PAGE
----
Eleven years ago S. Jayaraj’s life changed completely.

KUALA LUMPUR: Eleven years ago S. Jayaraj’s life changed completely.

From an able-bodied person, he became wheelchair-bound.

This was after an eight-tonne metal object fell onto him while he was working on a heavy-duty vehicle.

The life-changing accident took place in 2006, when he was working as a mechanical technician at a heavy equipment company in Singapore.

“I was working on a piece of machinery when the metal fell on top of me. My friends pulled me out of it.

“At the hospital’s emergency department, I was in excruciating pain.

The only thing I remember was that the doctor told me after undergoing surgery, the chances for me to live like a normal able bodied person stood at 5 per cent.

“I was paralysed from below my neck following the operation. I knew the paralysis was real and that I was going to be wheelchair bound,” he told NSTonline, recently.

Despite being confined to a wheelchair, the 39-year-old Ipoh native has not let the disability impede him.

After returning to Malaysia following his treatment, he promptly joined non-governmental organisations (NGO) and associations to find peer support with people with spinal cord injury (SCI).

To continue remaining independent and self-sustaining, he also resorted to selling pens at numerous locations in the Klang Valley.

Jayaraj also penned a book entitled, “Guidance for Wheelchair Bound” to inspire people with disability to take control of their own life.

He said the book is a practical guide on “how-to’s” for wheelchair bound people and includes problem solving on daily challenges faced by wheelchair bound persons.

He addresses issues such as accessible toilet at home, preventing bed sores, personal care, navigating through physical and emotional obstacles, choosing a right wheelchair, getting up after a fall, and other related matters.

“While I was in undergoing treatment at the rehabilitation centre in Tan Tock Seng Hospital in Singapore for four months, with other SCI patients, we discussed with occupational therapists in a weekly sharing session about our future plans to sustain ourselves and be independent.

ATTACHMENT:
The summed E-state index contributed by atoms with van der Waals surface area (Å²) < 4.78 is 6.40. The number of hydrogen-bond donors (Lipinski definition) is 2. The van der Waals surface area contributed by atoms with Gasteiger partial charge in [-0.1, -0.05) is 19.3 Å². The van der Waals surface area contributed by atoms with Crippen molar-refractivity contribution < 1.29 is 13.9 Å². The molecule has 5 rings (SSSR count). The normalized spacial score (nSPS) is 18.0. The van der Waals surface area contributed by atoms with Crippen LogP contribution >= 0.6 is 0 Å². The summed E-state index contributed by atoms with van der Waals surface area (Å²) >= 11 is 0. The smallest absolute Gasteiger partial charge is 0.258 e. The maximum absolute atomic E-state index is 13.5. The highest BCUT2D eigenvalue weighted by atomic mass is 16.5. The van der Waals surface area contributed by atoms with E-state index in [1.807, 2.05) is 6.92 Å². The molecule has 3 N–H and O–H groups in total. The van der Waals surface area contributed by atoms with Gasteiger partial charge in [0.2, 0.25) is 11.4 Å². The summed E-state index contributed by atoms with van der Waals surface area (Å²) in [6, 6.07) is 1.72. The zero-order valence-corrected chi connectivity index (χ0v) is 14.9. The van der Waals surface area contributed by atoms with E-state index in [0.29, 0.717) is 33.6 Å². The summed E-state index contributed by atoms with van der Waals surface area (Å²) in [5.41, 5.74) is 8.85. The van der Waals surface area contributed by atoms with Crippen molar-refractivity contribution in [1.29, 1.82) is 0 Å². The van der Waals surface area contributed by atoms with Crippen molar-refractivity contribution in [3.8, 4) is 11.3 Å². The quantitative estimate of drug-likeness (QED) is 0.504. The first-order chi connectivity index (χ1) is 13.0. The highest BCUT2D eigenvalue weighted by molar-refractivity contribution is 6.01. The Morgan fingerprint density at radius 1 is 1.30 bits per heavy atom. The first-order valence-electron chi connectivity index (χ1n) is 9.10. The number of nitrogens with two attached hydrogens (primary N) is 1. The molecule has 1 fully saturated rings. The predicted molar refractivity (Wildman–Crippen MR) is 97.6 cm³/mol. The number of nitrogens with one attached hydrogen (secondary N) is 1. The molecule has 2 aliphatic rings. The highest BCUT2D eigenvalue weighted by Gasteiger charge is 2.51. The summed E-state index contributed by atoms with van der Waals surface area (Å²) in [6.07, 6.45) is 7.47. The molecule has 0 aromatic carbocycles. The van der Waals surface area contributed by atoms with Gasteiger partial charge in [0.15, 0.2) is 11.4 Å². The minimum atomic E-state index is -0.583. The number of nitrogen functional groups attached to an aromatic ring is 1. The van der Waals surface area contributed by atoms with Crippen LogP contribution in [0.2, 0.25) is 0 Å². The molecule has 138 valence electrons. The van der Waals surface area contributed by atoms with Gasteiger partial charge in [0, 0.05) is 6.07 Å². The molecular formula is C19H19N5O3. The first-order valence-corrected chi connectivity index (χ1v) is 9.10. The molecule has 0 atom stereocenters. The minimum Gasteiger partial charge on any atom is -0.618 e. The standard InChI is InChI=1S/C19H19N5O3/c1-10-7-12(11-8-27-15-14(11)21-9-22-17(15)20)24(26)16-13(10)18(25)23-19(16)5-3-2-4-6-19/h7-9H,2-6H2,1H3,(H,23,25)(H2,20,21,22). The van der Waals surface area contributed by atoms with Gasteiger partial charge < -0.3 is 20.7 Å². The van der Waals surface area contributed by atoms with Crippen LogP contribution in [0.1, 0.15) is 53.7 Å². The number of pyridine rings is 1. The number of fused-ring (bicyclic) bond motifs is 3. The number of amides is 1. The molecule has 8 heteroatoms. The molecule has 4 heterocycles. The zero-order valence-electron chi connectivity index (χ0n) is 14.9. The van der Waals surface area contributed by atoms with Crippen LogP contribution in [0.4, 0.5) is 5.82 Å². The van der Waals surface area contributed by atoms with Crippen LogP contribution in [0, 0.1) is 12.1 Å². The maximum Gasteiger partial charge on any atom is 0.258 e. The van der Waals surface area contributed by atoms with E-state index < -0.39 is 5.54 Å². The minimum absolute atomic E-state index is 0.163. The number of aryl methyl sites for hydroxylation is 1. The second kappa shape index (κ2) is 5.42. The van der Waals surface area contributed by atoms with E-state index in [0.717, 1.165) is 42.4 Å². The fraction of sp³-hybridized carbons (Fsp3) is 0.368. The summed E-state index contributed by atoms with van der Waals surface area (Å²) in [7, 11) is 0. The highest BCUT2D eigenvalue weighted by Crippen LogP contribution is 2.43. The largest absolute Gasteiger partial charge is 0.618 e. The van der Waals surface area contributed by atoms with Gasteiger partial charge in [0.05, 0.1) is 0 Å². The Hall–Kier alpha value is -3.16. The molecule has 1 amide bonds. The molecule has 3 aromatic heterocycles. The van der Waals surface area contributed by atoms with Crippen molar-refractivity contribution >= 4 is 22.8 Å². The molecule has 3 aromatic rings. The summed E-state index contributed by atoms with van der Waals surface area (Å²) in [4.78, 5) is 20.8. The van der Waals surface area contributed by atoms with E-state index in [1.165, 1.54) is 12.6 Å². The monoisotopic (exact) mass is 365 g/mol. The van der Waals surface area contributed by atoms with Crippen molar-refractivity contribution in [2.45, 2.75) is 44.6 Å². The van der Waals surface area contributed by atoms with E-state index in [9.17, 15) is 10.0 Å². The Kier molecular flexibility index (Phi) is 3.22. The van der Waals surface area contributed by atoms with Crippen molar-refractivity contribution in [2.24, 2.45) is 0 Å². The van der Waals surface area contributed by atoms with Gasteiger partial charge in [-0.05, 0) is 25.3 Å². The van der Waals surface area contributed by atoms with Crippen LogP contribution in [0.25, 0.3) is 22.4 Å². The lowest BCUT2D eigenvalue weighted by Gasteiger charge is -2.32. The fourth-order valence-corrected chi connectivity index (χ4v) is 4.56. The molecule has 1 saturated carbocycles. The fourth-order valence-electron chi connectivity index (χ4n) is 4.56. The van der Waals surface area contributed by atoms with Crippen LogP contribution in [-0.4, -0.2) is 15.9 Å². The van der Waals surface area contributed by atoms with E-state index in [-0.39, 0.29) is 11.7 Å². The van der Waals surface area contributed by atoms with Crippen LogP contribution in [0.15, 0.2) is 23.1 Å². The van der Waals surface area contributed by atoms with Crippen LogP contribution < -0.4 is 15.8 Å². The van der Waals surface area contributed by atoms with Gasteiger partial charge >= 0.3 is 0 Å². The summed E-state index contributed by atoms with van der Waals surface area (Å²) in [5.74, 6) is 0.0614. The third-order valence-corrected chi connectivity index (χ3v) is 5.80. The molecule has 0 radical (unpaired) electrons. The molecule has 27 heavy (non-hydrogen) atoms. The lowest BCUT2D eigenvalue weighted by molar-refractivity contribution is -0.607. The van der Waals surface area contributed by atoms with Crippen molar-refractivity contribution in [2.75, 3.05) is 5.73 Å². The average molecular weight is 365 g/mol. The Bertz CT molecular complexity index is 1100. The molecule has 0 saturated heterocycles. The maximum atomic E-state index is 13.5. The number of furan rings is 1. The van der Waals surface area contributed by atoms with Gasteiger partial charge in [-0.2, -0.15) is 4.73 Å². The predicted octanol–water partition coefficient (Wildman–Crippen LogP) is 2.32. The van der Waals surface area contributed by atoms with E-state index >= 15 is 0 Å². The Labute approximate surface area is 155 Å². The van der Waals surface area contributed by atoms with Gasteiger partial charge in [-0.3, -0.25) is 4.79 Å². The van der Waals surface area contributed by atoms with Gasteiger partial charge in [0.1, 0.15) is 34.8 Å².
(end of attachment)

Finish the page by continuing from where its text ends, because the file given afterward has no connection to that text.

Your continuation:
“Readers do not need to follow everything shared in this book as it is just a guide. They can choose information relevant to them,” he said.

While he peddling at banks and restaurants in Petaling Jaya, Cheras, Kepong, and Kota Kemuning, he found his calling which was to motivate and share what he had learnt and experienced at Singapore’s hospital to SCI patients and wheelchair bound people.

“I realised that people with disability is living in a world that is not built for us in mind. Whenever I approach people to sell pen, most of them gave me money because they thought disabled beg for a living.

“Many SCI patients here remain at home after being discharged from hospital, because the rehabilitation programmes here are not as conducive and comprehensive compare to those in Singapore.

“Rehab centres here provide motivation and encouragement to the patients but not providing practical methods such as financial planning and how to live a sustainable live as a disabled person,” he said.

Jeyaraj is also a father of a 4-year-old and got married a year after his life changing accident.

He is a also speaker at university events on SCI issues and shares his experience with new SCI and shares his experience with new SCI patients at University of Malaya Medical Centre.

“I hope more people with disabilities come forward to tell their stories,” he said.

Jayaraj is taking up another challenge this year. He will climb the 274 steps at Batu Cave steps later this year as a challenge of The Malaysia Book of Record.

His book is available at RM35 at selected MPH bookstores at Klang Valley, the Northern and Southern Regions of Peninsula and Sabah as well as www.mphonline.com.

The book in English and Bahasa versions is also available in National library and obtainable directly from Jeyara.

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